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Sudan: 10 Christian women at risk of flogging for indecent dress

“A hem-line is not a crime.”  – Sarah Jackson

The authorities in Sudan must immediately release 10 women who were arrested in the capital, Khartoum, charged with ‘indecent dress’, and the charges against them should be dropped, said Amnesty International today.

Image of Fardous Al-Toum , one of the 10 Christian women accused of 'indecent dress' in Sudan. Wear a long sleeved white shirt and a brown pair of trousers with a head scarf, she stands against a tree. Image of Fardous Al-Toum , one of the 10 Christian women accused of 'indecent dress' in Sudan. Wear a long sleeved white shirt and a brown pair of trousers with a head scarf, she stands against a tree.
Picture of Fardous Al-Toum , one of the 10 Christian women accused taken outside on 06 July 2015 court where she was charged with wearing 'indecent dress' . She was re-sentenced by the judge accusing her again of indecency and forced to pay a fine of 500 Sudanese pounds ( USD 83) paid by activists. ©Babil Kush

At the time of the arrest, the women – who are Christians, all of them students aged between 17 and 23 from the war-torn Nuba Mountains in South Kordofan – were wearing either trousers or skirts. The Public Order Police stopped 12 women in front of the Evangelical Baptist Church where they had attended a ceremony on 25 June.  Two of the women were later released by police. The remaining 10 were charged and will be appearing in court next week. If they are convicted, the women could each face 40 lashes.   

Sudan must drop the charges and release these women immediately. A hem-line is not a crime.
Amnesty International East Africa Deputy Director Sarah Jackson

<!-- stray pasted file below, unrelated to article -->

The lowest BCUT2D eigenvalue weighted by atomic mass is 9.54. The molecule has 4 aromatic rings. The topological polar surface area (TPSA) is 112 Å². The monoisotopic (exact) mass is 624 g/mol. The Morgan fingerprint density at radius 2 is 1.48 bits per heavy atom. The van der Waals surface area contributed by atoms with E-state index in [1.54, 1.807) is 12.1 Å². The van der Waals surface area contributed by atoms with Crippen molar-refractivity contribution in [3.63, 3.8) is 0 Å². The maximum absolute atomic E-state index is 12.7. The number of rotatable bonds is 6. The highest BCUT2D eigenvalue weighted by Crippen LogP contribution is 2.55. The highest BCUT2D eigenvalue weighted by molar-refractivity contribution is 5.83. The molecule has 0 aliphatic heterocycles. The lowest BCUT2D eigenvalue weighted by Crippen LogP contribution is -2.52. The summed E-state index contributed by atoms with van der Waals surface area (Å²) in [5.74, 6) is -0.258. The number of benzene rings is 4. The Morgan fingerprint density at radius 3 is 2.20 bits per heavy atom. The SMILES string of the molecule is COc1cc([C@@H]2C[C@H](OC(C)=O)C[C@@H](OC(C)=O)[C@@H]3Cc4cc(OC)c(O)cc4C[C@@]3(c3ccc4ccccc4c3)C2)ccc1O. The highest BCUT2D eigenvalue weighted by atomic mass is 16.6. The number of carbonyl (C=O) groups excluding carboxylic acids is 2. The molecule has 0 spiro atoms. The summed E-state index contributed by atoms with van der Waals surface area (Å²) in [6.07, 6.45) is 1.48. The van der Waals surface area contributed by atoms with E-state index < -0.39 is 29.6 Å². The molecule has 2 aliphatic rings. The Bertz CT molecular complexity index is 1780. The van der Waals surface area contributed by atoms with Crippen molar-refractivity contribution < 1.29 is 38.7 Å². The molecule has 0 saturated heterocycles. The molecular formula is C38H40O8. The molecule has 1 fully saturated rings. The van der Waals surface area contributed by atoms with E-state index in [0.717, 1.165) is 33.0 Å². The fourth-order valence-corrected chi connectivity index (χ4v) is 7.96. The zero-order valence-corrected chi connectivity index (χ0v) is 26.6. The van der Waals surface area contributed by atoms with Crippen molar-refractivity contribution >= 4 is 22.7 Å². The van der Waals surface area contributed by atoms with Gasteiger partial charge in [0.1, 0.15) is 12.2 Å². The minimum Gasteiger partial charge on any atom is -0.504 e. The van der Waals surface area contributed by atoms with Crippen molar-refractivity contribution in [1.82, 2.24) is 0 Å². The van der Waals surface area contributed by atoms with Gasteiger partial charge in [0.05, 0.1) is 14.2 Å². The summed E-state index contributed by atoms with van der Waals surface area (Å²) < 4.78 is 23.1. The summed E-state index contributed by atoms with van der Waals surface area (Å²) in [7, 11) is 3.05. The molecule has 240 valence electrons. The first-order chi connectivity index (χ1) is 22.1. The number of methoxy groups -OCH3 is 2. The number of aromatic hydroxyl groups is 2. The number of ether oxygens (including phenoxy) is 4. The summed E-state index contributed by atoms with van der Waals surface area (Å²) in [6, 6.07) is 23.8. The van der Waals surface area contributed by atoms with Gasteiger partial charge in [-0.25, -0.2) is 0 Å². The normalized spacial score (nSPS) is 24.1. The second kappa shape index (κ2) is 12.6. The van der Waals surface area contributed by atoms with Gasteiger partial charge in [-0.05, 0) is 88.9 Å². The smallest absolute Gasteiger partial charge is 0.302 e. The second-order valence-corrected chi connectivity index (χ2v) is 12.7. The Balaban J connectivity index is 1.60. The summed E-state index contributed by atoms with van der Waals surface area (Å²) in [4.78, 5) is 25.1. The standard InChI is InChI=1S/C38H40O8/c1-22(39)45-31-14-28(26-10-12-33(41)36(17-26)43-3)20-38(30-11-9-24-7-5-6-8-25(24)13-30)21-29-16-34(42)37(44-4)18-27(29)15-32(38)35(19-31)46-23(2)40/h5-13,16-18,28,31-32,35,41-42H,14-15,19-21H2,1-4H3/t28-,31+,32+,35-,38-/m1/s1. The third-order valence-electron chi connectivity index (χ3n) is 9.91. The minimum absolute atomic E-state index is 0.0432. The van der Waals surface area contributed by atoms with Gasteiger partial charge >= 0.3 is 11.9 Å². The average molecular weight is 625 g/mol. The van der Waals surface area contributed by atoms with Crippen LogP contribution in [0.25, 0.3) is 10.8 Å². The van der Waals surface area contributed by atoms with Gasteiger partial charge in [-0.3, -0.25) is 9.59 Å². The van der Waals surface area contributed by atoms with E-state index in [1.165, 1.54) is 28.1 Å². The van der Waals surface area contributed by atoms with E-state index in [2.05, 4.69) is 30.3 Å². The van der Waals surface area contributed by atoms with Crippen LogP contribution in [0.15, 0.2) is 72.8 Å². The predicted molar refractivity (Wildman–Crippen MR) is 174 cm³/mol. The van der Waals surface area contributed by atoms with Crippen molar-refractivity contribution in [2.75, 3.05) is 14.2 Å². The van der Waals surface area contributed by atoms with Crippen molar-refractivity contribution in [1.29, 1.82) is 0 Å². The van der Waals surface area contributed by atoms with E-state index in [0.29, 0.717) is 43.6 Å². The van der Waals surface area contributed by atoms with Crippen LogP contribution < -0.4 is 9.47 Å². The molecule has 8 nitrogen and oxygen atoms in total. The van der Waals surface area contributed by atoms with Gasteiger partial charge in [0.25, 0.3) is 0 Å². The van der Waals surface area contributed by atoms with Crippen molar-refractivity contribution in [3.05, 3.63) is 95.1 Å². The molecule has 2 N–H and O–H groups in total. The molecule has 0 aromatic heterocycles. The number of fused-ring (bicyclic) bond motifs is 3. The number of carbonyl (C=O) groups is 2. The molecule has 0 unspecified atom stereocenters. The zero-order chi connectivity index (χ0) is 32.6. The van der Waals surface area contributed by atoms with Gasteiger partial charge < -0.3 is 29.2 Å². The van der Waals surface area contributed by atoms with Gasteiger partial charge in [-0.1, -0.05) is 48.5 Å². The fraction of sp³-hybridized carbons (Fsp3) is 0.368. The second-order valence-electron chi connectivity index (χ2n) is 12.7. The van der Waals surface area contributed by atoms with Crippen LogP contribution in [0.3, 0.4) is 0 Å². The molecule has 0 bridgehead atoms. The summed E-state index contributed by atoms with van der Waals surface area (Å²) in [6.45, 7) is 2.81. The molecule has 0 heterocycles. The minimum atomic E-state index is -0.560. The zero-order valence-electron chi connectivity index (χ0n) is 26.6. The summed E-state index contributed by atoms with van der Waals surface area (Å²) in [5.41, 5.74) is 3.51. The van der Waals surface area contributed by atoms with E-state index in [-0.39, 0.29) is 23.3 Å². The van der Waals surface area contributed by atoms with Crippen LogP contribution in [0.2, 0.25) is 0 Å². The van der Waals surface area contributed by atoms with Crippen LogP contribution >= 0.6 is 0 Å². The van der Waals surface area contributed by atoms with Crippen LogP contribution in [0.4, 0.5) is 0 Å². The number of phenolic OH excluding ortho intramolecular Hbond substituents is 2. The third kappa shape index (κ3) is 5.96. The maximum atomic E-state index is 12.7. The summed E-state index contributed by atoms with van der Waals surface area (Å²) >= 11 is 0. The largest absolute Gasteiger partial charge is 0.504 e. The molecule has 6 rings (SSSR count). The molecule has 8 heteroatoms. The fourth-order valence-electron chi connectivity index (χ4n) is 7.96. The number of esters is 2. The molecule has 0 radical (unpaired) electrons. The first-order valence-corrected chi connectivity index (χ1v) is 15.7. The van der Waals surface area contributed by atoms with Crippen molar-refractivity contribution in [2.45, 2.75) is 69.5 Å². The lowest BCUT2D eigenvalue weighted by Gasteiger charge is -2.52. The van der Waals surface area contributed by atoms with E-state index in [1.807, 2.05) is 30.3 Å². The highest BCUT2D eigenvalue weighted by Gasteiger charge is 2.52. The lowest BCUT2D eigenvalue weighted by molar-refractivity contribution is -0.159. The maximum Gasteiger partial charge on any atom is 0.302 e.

Amnesty International East Africa Deputy Director Sarah Jackson said: 


“It’s outrageous that these women face a risk of being flogged simply for choosing to wear a skirt or a pair of trousers.

“The public order law is imposed in a way which is hugely discriminatory and totally inappropriate and violates women’s rights.

“Sudan must drop the charges and release these women immediately.

“A hem-line is not a crime.”   

Amnesty is also calling on the authorities in Sudan to repeal this ‘crime’ of ‘indecent dress’ set out in Article 152 of Sudan’s 1991 Criminal Act.

Names of the women

The names of the ten women are as follows:
·        19-year-old Fardos Al Toum, (appeared in court on 6 July wearing another dress deemed indecent by the judge who immediately sentenced her to a fine of 500 Sudanese pounds or a month in prison
·        17-year-old student (unnamed) – has been transferred to the Juvenile Court
·        20-year-old Ishraga James
·        22-year-old Uthan Omer Eljaily
·        19-year-old Diana Yagoub
·        20-year-old Seema Ali Osman
·        23-year-old Inas Mohamad Elkomani
·        18-year-old Rehab Omer Kakoum
·        20-year-old Nasra Omera Kakoum
·        Wigdan Abdallah Salih

With the exception of the 17-year-old student – whose case has been transferred to the Juvenile Court – the next scheduled court dates for the women are 13, 16 and 17 July.
  
Notes to the Editor


Article 152 of the 1991 Criminal Act gives the Public Order Police extensive powers to arrest any person for indecent dress, and the punishment if found guilty is 40 lashes, or a fine, or both.